See also:
Music: Tony Christie - I Did What I Did For Maria (1971)
Music: All Seeing I - Beat Goes On (1998)
Music: Jarvis Cocker - Swanky Modes (2020) 

24 September 2023

Jarvis Cocker's definition of good pop

The UK Pop Charts used to be a crazy collision of rampant commerce & grass-roots democracy: people 'voted' by buying records & then watching their progress up the charts. It was a national pastime - I can even remember kids bringing radios to school so they could hear the midweek chart positions at break time. That's taking an interest. It was absolutely mainstream & commercial but also - crucially - anyone could take part. Strange things could happen.

I'm thinking of a song like 'O Superman' by Laurie Anderson which got to Number 2 in the UK Singles Chart in 1981. That record is basically someone talking through a vocoder whilst someone else repeats the word 'ah' for five minutes - if something that strange & radical could be a chart hit then surely pop was a positive influence: new & challenging ideas could enter mainstream culture if enough people decided to buy the records & put them there. Pop could expand (& blow) minds.

Whether a record was a hit or not was determined by the public. Labels could 'push' a single as hard as they liked but the final decision rested with the general population. Either you bought it or you didn't. That was the magic of pop: it couldn't be predicted. A hit had to have that mysterious 'something' that caught the popular imagination.

A 'something' that cut through all preconceptions about taste, cool, intelligence, class, race & touched some common human aspect of UK citizens in the latter half of the twentieth century. Dziga Vertov's dream of a self-generated proletarian art form made manifest. In the record department of Woolworths. Good pop.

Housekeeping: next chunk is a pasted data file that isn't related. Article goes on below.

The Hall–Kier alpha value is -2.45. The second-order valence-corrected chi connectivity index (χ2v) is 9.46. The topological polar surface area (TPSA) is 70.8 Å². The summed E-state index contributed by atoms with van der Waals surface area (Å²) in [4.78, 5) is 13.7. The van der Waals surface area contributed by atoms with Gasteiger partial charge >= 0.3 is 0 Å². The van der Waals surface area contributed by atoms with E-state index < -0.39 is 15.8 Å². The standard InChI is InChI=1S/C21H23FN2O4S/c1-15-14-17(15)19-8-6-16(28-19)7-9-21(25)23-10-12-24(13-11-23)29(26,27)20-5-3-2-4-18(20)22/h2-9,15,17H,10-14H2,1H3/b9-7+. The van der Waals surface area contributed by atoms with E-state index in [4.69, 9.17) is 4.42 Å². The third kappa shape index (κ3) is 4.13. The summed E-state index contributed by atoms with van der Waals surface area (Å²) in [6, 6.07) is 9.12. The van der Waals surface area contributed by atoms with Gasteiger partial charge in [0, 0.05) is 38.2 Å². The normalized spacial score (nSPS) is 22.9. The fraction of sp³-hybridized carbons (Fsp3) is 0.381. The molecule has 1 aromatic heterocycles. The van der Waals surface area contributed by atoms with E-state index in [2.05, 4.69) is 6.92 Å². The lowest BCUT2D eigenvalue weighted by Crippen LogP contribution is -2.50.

- Jarvis Cocker, Good Pop Bad Pop, London, 2022, p.47-8.

21 September 2023

I'm not putting you on, this chick can dance real mean

Thursday music corner: 1950s and '60s soul singer Dee Clark was born Delecta Clark in Arkansas, in 1938. He made his first recording with the Hambone Kids in 1952, and embarked on a solo career in 1957. His main chart success came in a purple patch from 1958 to 1961, during which he scored eight US pop chart hits, culminating with his most successful single, Raindrops, in 1961. This was only kept from number one in the US pop charts by Gary US Bond's smash hit, Quarter To Three. (Raindrops also had considerable success overseas, particularly in New Zealand, where it topped the charts). After years of label-hopping and failing to chart, Clark had one final hit in 1975 when his disco single Ride A White Horse reached number 16 in the UK pop charts. Clark died of a heart attack in Georgia in 1990, aged 52.

With its playful flute accentuation, That's My Girl has endured as an upbeat, catchy slice of soul pop, fitting plenty of hooks into its 135-second runtime. Clark's version of Allen Toussaint's It's Raining, first recorded by Irma Thomas, was the B-side. Released in 1964, That's My Girl sadly failed to chart.